On Thursday, the Labor Department said that weekly applications for unemployment benefits the previous week dropped 34,000 to 262,000. That’s the lowest level since April 2000. The four-week average, a less-volatile measure, dipped 1,250 to 283,750, near a 15-year low.
Applications are a proxy for layoffs, so the significant fall indicates that – despite a sharp slowdown in economic growth – employers remain confident enough in the economy to hold onto their workers.
The economy expanded just 0.2 percent at an annual rate in the January-March quarter, down from the 3.6 percent pace in the second half of last year. Fewer layoffs, however, suggests the growth slowdown may be temporary.
If employers anticipated a longer-lasting slump, it is likely that job cuts and applications for unemployment benefits would rise.
“The trend in claims, below the pre-recession trough, continues to impress,” Derek Lindsey, an analyst at BNP Paribas, said. It suggests that weak hiring in March “may have been a blip in an otherwise solid trend.”
The number of people receiving aid also fell, dropping 74,000 to 2.25 million. That is the fewest since December 2000.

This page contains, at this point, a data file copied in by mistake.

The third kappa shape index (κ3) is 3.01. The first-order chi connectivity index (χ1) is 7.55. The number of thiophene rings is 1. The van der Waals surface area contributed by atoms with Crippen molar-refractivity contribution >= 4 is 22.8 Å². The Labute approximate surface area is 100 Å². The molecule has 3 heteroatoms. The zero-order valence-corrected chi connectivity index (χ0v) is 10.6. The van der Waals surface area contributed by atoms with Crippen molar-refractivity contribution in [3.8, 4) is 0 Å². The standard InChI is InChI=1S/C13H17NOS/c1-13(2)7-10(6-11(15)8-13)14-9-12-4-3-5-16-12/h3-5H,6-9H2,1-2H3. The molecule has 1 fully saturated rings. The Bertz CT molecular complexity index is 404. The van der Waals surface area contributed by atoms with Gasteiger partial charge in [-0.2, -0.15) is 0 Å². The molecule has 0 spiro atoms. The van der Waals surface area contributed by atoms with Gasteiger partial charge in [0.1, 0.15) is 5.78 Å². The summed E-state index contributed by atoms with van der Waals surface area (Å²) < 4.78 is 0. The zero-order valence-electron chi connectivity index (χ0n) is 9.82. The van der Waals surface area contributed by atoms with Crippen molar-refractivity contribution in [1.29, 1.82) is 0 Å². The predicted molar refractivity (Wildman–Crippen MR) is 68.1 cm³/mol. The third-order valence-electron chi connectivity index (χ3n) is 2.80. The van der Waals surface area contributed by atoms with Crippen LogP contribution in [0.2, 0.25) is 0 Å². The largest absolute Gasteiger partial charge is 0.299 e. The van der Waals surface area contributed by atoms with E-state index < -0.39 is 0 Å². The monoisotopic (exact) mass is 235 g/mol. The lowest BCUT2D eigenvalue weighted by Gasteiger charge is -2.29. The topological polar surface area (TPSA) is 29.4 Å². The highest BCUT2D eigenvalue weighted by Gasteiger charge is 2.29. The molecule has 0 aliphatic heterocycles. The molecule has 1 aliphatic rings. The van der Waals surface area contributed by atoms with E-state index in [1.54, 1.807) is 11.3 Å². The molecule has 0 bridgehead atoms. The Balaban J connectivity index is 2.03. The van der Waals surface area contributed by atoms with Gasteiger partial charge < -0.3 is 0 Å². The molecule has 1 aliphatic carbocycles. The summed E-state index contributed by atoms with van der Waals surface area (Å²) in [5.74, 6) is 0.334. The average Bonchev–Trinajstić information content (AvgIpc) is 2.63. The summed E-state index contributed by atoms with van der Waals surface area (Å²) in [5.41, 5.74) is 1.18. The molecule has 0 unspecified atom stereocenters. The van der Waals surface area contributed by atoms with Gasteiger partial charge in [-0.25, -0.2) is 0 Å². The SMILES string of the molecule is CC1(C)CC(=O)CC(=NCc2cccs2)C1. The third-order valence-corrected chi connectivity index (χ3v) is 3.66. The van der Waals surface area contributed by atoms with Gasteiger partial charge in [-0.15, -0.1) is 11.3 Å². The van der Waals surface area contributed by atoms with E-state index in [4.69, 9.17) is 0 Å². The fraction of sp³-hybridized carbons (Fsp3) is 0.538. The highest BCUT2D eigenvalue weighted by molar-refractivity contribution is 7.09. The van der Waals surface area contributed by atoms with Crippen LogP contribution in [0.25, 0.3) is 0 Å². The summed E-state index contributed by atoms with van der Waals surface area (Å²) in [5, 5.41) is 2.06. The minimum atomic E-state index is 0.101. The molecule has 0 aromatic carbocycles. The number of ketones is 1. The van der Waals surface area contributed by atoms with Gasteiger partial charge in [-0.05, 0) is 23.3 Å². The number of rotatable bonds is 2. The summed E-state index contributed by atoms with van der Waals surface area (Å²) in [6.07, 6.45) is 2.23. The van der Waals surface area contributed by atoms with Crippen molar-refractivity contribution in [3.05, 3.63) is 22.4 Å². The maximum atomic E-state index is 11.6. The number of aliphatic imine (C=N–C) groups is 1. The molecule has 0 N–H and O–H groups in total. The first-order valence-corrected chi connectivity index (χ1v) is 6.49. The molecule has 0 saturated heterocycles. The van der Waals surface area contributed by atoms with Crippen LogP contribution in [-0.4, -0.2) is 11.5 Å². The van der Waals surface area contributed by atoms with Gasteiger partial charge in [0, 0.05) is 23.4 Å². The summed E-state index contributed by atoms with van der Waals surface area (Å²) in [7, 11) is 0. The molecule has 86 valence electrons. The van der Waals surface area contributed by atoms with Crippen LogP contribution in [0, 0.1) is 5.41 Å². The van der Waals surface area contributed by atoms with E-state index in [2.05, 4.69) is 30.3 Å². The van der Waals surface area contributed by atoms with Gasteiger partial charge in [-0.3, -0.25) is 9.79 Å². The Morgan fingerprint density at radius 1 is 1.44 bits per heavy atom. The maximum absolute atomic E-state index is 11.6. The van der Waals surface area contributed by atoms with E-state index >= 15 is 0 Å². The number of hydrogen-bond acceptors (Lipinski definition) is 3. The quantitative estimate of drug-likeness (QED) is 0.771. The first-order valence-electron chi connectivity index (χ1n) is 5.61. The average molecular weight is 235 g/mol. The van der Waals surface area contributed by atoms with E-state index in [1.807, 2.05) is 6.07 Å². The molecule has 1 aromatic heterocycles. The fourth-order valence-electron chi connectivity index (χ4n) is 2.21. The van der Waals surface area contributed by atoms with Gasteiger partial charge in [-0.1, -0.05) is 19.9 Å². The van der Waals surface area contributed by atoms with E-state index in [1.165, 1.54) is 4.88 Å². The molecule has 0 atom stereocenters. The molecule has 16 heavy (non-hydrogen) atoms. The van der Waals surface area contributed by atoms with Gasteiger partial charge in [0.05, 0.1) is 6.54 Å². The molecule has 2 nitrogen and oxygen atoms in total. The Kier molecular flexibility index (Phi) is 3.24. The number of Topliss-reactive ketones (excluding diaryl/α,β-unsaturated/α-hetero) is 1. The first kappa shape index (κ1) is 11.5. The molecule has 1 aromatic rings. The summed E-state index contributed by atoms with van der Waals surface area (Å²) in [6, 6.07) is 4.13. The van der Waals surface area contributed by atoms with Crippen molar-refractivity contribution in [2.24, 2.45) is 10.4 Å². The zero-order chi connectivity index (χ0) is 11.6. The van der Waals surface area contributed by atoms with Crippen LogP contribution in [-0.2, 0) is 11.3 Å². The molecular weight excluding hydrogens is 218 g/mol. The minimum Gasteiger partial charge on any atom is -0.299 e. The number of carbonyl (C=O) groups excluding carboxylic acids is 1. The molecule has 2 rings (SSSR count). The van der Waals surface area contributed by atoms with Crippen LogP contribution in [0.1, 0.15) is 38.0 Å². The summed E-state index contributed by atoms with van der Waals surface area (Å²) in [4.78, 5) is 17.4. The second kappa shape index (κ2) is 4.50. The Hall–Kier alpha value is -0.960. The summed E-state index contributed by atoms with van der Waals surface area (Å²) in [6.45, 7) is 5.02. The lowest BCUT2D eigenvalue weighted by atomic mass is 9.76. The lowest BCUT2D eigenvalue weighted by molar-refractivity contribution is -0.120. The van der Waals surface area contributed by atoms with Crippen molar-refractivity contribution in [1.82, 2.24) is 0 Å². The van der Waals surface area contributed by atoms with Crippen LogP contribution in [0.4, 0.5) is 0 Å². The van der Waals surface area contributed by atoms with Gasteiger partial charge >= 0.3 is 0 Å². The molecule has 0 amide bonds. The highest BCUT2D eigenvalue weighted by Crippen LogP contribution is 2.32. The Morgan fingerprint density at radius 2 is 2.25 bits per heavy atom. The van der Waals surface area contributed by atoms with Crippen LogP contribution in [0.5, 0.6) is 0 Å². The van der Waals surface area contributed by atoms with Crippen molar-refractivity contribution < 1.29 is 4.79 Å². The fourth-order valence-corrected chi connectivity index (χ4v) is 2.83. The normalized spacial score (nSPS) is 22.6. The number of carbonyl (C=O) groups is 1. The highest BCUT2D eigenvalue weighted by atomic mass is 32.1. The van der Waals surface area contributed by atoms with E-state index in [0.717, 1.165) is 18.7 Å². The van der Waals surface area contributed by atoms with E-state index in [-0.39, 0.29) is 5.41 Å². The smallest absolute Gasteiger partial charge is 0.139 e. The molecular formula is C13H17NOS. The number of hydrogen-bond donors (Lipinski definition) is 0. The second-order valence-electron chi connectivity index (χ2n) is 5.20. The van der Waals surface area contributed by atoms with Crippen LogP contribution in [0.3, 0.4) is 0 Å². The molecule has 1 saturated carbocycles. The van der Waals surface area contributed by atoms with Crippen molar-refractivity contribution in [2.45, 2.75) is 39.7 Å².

Most economists blame temporary factors, such as a West Coast port strike and harsh winter weather, for the first quarter’s slow growth. Consumers cut back on spending and businesses sharply reduced their investment in new oil and gas drilling, in response to cheaper oil. Some also blame a strong dollar for weighing on exports and dragging down growth.
Yet analysts expect that growth will rebound in the April-June quarter to about 2.5 percent.
In addition, hiring was weak in March. Employers added just 126,000 jobs that month, the fewest in 15 months and snapping a yearlong streak of monthly gains above 200,000. The unemployment rate remained at 5.5 percent.
Despite those stumbles, unemployment-benefit applications are at rock bottom. For those with jobs, the chances of getting laid off are very low.